As if you needed to carve out more room in your superfood budget, there’s a new wellness splurge that healthy insiders are deeming totally life-altering: coconut yogurt that costs as much as a yoga class.
Okay, hold that eye-roll. The Coconut Cult’s ferments aren’t so much a snack as they are a serious probiotic supplement. They’re so strong, in fact, that newbies are advised to eat only two tablespoons per day—otherwise, you may experience a few, er, digestive surprises. And when you consider the fact that there are 16 servings of that size in a $25, 16-oz. jar—that works out to about $1.50 a hit—it actually starts to seem kind of reasonable. (That said, most people eat more than that once they build up a tolerance.)
The Coconut Cult’s ferments aren’t so much a snack as they are a serious probiotic supplement.
The Los Angeles-based brand's established a major presence in high-end health food stores up and down the coast, from Erewhon and Earthbar in Los Angeles to Rainbow Co-Op and Driver’s Market in the Bay Area. And as of July, they’ll be stocked in all Dean & Deluca stores, which means those in New York City, Washington DC, and even North Carolina and Kansas can get in on the craze. (That is, if they’re not already part of The Coconut Cult’s subscription-based, home-delivery club.)
“Our business is growing like crazy—we’re basically doubling and tripling sales [on a month-to-month basis],” says The Coconut Cult founder Noah Simon-Waddell. “I attribute it to word of mouth. It’s a heavy-duty supplement that’s worth more than it costs to a lot of people.” Given all the recent research linking poor gut health to everything from depression to acne to insomnia, it's no surprise that the wellness-devoted are opening up their wallets for this probiotic powerhouse.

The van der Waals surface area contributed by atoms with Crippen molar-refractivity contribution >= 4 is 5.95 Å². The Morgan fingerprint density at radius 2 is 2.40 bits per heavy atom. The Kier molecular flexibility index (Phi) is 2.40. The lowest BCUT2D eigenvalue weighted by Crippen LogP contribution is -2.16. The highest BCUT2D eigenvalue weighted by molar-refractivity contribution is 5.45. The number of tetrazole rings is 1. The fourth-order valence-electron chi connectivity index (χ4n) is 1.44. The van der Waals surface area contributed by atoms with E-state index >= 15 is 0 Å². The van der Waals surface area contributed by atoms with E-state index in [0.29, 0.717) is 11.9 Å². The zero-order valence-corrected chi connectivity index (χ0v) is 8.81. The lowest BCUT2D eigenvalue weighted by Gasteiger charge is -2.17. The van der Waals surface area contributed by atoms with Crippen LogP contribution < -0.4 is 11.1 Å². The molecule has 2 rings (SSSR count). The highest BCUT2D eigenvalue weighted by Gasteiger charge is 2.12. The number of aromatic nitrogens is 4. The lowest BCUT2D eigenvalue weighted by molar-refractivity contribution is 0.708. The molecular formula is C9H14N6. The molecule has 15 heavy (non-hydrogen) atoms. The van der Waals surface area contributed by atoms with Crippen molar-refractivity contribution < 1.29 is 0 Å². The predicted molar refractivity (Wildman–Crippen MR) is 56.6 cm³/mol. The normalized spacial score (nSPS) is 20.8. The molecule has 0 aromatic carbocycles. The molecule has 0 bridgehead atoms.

But still, exactly why are so many people going cuckoo for Coconut Cult? And at $25, is it really worth it? Here's everything you need to know about the yogurt.
What the heck is in this stuff, anyway?
Believe it or not, The Coconut Cult isn't the only yogurt that's priced in the double digits. At Erewhon in Venice, CA, I also spotted jars by New Earth Superfoods and Coco Rico, both of which hover around the $20 mark. (And CoYo and GT’s both sell similar yogurts under $10.)
But one thing that sets the brand apart from its microbiome-boosting competition is that it’s filled with 15 strains of human probiotics. They’ve all been growing in a lab since being taken from actual people 30 years ago, and they work synergistically with the four other non-human bacteria strains in the formula. (Yes, it sounds gross. But each jar is said to contain 800-billion colony forming units (CFUs) of probiotics, compared to the 15–30 billion CFUs in GT’s coconut yogurt by comparison.
Unlike other probiotics that pass through your system, these bacteria hang out a bit longer in your gut, says nutritionist (and Well+Good Wellness Council member) Kimberly Snyder, CN. "In my research and experience, resident forming strains like those in this yogurt—versus the transient ones in most cultured foods—make it unique and potentially more helpful than typical probiotic food products," she says. "The fact that it doesn't contain dairy is also a positive."
"The main difference is we’re taking all these fancy, freeze-dried probiotics and waking them up in coconut."